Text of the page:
I also opted for the stable version of the water hose to prevent the hose from kinking and obstructing the water flow. I took 10 m Gardena HighFlex 15mm hose and installed a 3/4 inch connection. In order to be prepared for eventualities here, I have adapters for 3/4 inch to 1 inch faucet, 3/4 inch to 1/2 inch faucet and 3/4 inch to Gardena connection. And I used all possible variants.

Gas supply

In the picture you can see three connections for gas bottles in use together. First the German connection at the gas regulator. Then the brass adapter (Euro bottle set No. 4) for connecting to French bottles and finally the clip-on adapter for the Spanish and Portuguese Repsol bottles. If you haven't already got this clip-on adapter in Germany, you can buy it in Spain in tool shops. Supermarkets do not carry these.

I found the filling level of the bottle more poorly then correctly with a Dometic Gaschecker pen. This is very difficult, especially with old bottles with an uneven surface. I have now bought a luggage scale and weigh the bottle and then subtract the empty weight of the bottle (is stamped on the bottles or can be found on the Internet at the bottle companies) from the weighed weight. The result is then the remaining amount of gas. Unfortunately to do this, I have to remove the bottle, but if in doubt, this is the more accurate method.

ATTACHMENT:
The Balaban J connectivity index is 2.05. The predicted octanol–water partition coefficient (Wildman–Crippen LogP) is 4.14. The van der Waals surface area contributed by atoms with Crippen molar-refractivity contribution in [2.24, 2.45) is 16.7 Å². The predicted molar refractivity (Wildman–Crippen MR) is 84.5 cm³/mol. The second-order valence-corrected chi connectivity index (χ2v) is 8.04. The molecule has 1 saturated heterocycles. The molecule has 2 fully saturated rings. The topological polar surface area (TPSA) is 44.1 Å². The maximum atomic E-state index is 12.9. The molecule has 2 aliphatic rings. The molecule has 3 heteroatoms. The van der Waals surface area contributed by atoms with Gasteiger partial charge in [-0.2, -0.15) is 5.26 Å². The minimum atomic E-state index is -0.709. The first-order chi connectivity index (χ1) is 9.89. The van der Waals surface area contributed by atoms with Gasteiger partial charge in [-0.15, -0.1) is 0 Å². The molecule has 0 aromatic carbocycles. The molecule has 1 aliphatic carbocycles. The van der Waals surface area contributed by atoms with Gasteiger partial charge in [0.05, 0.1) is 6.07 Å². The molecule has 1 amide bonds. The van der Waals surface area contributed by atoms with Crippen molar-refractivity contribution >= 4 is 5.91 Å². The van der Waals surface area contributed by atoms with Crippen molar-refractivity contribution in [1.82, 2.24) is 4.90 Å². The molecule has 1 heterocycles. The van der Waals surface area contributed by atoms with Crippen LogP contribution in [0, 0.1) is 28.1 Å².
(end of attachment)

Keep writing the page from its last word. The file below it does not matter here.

Starting aid

If you get stuck in the mud or loose sand, the starting aid with grip and a classic folding spade can be of great help.

Garbage can

I used an ammunition box as a stable and, above all, firmly lockable garbage can. Its rectangular shape makes it easy to stow away and it is secured against tipping over while driving by luggage clamps.

First aid kit

After doing some research on the Internet, I put together a first-aid kit based on the recommendations of the Foreign Office with a focus on treating diarrhea, nausea / vomiting, colds, coughs, sore throats, small wounds and pain relievers. The selected drugs can be seen in the photo. Fortunately, I didn't have to use anything apart from plasters and disinfectants. But the rule is better safe than sorry.

Cheers, Thomas